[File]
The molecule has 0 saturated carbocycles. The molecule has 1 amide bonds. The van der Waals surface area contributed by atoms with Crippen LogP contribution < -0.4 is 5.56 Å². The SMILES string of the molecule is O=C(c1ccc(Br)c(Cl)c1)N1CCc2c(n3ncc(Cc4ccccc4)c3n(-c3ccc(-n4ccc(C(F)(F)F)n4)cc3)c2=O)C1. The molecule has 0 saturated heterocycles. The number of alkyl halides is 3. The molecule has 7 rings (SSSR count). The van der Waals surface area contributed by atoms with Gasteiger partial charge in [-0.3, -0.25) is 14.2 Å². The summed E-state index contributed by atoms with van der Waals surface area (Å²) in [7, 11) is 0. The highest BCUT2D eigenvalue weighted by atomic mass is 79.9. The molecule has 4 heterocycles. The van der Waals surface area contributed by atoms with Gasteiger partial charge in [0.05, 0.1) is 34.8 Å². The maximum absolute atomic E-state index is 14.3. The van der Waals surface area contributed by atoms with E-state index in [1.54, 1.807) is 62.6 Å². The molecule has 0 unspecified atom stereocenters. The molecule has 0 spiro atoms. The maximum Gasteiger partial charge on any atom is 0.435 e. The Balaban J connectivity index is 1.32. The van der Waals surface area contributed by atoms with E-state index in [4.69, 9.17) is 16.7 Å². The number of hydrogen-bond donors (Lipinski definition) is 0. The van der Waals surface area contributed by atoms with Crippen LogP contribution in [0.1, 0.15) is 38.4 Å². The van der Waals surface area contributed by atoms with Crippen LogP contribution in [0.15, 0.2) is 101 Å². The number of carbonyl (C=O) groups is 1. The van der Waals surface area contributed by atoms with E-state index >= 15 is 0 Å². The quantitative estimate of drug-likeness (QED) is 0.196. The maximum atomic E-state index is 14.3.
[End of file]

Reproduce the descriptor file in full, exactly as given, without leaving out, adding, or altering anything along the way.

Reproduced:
The molecule has 0 saturated carbocycles. The molecule has 1 amide bonds. The van der Waals surface area contributed by atoms with Crippen LogP contribution < -0.4 is 5.56 Å². The SMILES string of the molecule is O=C(c1ccc(Br)c(Cl)c1)N1CCc2c(n3ncc(Cc4ccccc4)c3n(-c3ccc(-n4ccc(C(F)(F)F)n4)cc3)c2=O)C1. The molecule has 0 saturated heterocycles. The number of alkyl halides is 3. The molecule has 7 rings (SSSR count). The van der Waals surface area contributed by atoms with Gasteiger partial charge in [-0.3, -0.25) is 14.2 Å². The summed E-state index contributed by atoms with van der Waals surface area (Å²) in [7, 11) is 0. The highest BCUT2D eigenvalue weighted by atomic mass is 79.9. The molecule has 4 heterocycles. The van der Waals surface area contributed by atoms with Gasteiger partial charge in [0.05, 0.1) is 34.8 Å². The maximum absolute atomic E-state index is 14.3. The van der Waals surface area contributed by atoms with E-state index in [1.54, 1.807) is 62.6 Å². The molecule has 0 unspecified atom stereocenters. The molecule has 0 spiro atoms. The maximum Gasteiger partial charge on any atom is 0.435 e. The Balaban J connectivity index is 1.32. The van der Waals surface area contributed by atoms with E-state index in [4.69, 9.17) is 16.7 Å². The number of hydrogen-bond donors (Lipinski definition) is 0. The van der Waals surface area contributed by atoms with Crippen LogP contribution in [0.1, 0.15) is 38.4 Å². The van der Waals surface area contributed by atoms with Crippen LogP contribution in [0.15, 0.2) is 101 Å². The number of carbonyl (C=O) groups is 1. The van der Waals surface area contributed by atoms with E-state index >= 15 is 0 Å². The quantitative estimate of drug-likeness (QED) is 0.196. The maximum atomic E-state index is 14.3.